Tag Archives: pest management

Exploring genetics to combat malaria and Zika

Fralin Life Science Institute’s Vector-Borne Disease Research Group team members, from left: Zhijian “Jake” Tu, professor of biochemistry; Brantley Hall, biochemistry graduate student; Atashi Sharma, entomology graduate student; and Igor Sharakhov, associate professor of entomology

Fralin Life Science Institute’s Vector-Borne Disease Research Group team members, from left: Zhijian “Jake” Tu, professor of biochemistry; Brantley Hall, biochemistry graduate student; Atashi Sharma, entomology graduate student; and Igor Sharakhov, associate professor of entomology

The Zika virus has quickly become a major health threat, and researchers at Virginia Tech are looking for ways to curtail its spread.

The virus, which is primarily spread to humans by the bite of an infected mosquito, has been passed on to a growing number of Americans since early 2016, and the World Health Organization has declared it a Public Health Emergency of International Concern.

Biochemist Zhijian “Jake”  Tu is one of several Virginia Tech researchers zeroing in on the Zika virus. Tu is studying genes that turn biting female mosquitoes into males, and he is exploring genetic strategies to stop the transmission of the Zika virus by reducing the number of female mosquitoes. Male mosquitoes do not bite and are harmless to humans, while female mosquitoes bite humans to get the blood they need for egg production.

With support from an NIH grant and building on their previous discoveries that were published in the journal Science, Tu and some of his colleagues in the Vector-Borne Disease Research Group — Zach Adelman, Jinsong Zhu, and Maria Sharakhova — are investigating the molecular mechanisms and applications of male-determining factor in Aedes agypti mosquitoes, the species that transmits Zika.

Tu, Zhu, and Igor Sharakhov also received NIH funding to study sex determination in a family of malaria-spreading mosquitoes. Working with a large international consortium, the researchers sequenced the “Y” chromosome — the genetic drive of sex determination and male fertility — in Anopheles gambiae mosquitoes. The findings were published in the Proceedings of the National Academy of Sciences.

“Although the master switch genes that govern sex determination are completely different in Aedes and Anopheles mosquitoes, the approach that targets the female mosquitoes will have broad applications in efforts to control numerous mosquito-borne infectious diseases, including old foes such as malaria and emerging threats such as Zika,”  Tu said.

While Zika had only previously been associated with mild symptoms in humans, it can produce more severe symptoms in areas where the virus has recently been introduced because populations have no pre-existing immunity. It has also been linked to a birth defect called “microcephaly,” in which infected pregnant women give birth to brain-damaged babies with abnormally small heads.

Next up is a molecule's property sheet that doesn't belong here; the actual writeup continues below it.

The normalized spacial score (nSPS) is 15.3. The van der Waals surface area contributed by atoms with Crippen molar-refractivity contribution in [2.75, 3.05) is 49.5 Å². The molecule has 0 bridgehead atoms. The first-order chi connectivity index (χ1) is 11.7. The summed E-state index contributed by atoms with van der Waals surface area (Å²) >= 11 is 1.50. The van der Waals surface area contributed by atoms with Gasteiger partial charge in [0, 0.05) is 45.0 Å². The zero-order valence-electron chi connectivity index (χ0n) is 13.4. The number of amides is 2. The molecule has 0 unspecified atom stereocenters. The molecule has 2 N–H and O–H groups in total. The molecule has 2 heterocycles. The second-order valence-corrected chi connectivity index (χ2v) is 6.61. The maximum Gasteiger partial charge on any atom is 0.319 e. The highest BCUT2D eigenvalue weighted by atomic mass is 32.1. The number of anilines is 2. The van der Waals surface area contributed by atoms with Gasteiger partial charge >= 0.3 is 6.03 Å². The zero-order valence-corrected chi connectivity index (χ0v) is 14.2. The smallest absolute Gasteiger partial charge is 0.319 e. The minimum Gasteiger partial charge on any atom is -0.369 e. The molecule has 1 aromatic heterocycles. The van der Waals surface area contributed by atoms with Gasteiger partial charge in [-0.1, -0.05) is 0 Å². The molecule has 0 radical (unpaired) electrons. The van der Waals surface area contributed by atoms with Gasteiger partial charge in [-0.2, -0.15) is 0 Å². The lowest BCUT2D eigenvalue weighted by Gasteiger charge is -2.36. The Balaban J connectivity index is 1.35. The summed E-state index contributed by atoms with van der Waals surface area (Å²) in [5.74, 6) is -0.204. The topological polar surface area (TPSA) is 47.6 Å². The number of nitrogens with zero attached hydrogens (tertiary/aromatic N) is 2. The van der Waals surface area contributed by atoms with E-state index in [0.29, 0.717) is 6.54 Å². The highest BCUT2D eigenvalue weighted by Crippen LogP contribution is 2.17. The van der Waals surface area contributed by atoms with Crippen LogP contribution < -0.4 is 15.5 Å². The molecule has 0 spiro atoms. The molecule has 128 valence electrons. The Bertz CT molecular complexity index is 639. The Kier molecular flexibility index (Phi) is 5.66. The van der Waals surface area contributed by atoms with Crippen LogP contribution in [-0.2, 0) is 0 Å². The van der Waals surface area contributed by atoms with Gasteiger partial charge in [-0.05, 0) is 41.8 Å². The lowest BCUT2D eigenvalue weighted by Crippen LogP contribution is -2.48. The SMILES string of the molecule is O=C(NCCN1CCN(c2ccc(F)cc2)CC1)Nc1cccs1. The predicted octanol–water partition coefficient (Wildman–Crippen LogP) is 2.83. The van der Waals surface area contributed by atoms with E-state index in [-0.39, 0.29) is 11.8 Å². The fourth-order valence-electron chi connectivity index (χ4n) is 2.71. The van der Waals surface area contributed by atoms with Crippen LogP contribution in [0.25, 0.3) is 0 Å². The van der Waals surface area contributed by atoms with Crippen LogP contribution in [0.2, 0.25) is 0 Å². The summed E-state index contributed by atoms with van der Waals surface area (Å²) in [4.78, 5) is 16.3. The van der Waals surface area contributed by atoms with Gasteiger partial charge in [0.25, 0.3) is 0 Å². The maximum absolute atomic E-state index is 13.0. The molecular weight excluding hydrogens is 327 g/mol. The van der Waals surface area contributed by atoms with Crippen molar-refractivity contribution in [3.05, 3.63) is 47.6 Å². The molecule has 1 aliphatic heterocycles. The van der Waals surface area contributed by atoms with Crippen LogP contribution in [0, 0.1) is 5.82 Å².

About 10 Virginia Tech researchers with expertise in the fields of disease modeling, epidemic mapping, mosquito genetics, and novel insecticides are now focusing on Zika, developing ways to predict the spread of the virus and stop it from doing more damage.

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Taking the bite out of bedbugs

Virginia Tech: Bed bugs from VirginiaTech on Vimeo.


While bedbugs have largely been the bane of landlords and hoteliers, researchers from Virginia Cooperative Extension have discovered that bedbugs are increasingly popping up in spaces such as health care facilities — and that has a lot of people scratching their heads about how to contain the annoying bugs.

Dini Miller, professor of entomology and Extension entomologist, trains health care and social workers on how to get rid of bedbugs and prevent future infestations.

Dini Miller, professor of entomology and Extension entomologist, trains health care and social workers on how to get rid of bedbugs and prevent future infestations.

This latest development means the training and research that Dini Miller, professor of entomology and Extension entomologist, conducts at the Dodson Urban Pest Management Laboratory is more necessary than ever for those looking to contain the urban pest problem.

According to Miller, bedbugs have increasingly spread from individual homes to places where people gather to use social services, such as women’s shelters; medical care facilities, like dialysis centers; and lower-income, elder care facilities. Elderly populations are at high risk for bedbugs because their bodies might not react to the bites with the usual red welts, and poorer eyesight means they don’t see the bugs well enough to report them.

Miller is training health care and social workers — who often encounter infestations in spaces such as these — on how to get rid of the bugs and address the tangential factors of dealing with the pests, such as difficulty in moving personal belongings in a population with limited mobility.

In 2015 the Dodson Center delivered 63 training presentations at 50 different venues, resulting in 6,945 face-to-face interactions.

Much of what Miller combats during trainings is ignorance.

“We have to address the ‘freak out’ factor,” said Miller. “People who cannot live without assistance are now being even more isolated and deprived of care because health care workers are reticent to enter spaces where there are infestations.”

When Miller started the center, she was worried about how to advertise the center’s services, but no longer.

“The bedbugs just kept spreading,” she said.

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